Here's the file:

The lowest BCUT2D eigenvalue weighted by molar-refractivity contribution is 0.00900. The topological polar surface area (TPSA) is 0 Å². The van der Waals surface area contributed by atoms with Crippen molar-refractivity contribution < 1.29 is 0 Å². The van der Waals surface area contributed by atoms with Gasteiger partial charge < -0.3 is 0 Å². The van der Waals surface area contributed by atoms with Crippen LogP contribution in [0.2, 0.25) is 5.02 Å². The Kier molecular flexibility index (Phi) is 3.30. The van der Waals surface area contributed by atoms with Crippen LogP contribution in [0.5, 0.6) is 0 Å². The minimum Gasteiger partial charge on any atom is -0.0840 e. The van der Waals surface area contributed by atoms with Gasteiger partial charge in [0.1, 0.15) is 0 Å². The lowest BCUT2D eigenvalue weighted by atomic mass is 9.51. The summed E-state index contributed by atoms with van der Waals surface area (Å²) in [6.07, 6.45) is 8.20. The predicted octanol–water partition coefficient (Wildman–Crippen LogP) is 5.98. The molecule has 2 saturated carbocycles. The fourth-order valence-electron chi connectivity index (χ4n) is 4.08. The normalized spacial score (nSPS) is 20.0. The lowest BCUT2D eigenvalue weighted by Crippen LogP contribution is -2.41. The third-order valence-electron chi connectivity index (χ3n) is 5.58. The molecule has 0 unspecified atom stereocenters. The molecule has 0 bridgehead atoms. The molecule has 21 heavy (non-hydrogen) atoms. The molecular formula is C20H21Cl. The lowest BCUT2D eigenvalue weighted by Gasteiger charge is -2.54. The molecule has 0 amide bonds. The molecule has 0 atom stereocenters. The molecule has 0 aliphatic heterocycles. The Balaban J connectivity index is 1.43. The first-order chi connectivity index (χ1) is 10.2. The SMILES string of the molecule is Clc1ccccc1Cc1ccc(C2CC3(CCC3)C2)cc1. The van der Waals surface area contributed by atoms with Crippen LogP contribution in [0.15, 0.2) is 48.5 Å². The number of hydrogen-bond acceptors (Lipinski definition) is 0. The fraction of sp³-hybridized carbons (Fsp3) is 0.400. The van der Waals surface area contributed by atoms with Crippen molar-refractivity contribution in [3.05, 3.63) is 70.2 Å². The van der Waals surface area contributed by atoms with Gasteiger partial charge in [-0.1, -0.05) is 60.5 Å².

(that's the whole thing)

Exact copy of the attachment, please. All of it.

The lowest BCUT2D eigenvalue weighted by molar-refractivity contribution is 0.00900. The topological polar surface area (TPSA) is 0 Å². The van der Waals surface area contributed by atoms with Crippen molar-refractivity contribution < 1.29 is 0 Å². The van der Waals surface area contributed by atoms with Gasteiger partial charge < -0.3 is 0 Å². The van der Waals surface area contributed by atoms with Crippen LogP contribution in [0.2, 0.25) is 5.02 Å². The Kier molecular flexibility index (Phi) is 3.30. The van der Waals surface area contributed by atoms with Crippen LogP contribution in [0.5, 0.6) is 0 Å². The minimum Gasteiger partial charge on any atom is -0.0840 e. The van der Waals surface area contributed by atoms with Gasteiger partial charge in [0.1, 0.15) is 0 Å². The lowest BCUT2D eigenvalue weighted by atomic mass is 9.51. The summed E-state index contributed by atoms with van der Waals surface area (Å²) in [6.07, 6.45) is 8.20. The predicted octanol–water partition coefficient (Wildman–Crippen LogP) is 5.98. The molecule has 2 saturated carbocycles. The fourth-order valence-electron chi connectivity index (χ4n) is 4.08. The normalized spacial score (nSPS) is 20.0. The lowest BCUT2D eigenvalue weighted by Crippen LogP contribution is -2.41. The third-order valence-electron chi connectivity index (χ3n) is 5.58. The molecule has 0 unspecified atom stereocenters. The molecule has 0 bridgehead atoms. The molecule has 21 heavy (non-hydrogen) atoms. The molecular formula is C20H21Cl. The lowest BCUT2D eigenvalue weighted by Gasteiger charge is -2.54. The molecule has 0 amide bonds. The molecule has 0 atom stereocenters. The molecule has 0 aliphatic heterocycles. The Balaban J connectivity index is 1.43. The first-order chi connectivity index (χ1) is 10.2. The SMILES string of the molecule is Clc1ccccc1Cc1ccc(C2CC3(CCC3)C2)cc1. The van der Waals surface area contributed by atoms with Crippen LogP contribution in [0.15, 0.2) is 48.5 Å². The number of hydrogen-bond acceptors (Lipinski definition) is 0. The fraction of sp³-hybridized carbons (Fsp3) is 0.400. The van der Waals surface area contributed by atoms with Crippen molar-refractivity contribution in [3.05, 3.63) is 70.2 Å². The van der Waals surface area contributed by atoms with Gasteiger partial charge in [-0.1, -0.05) is 60.5 Å².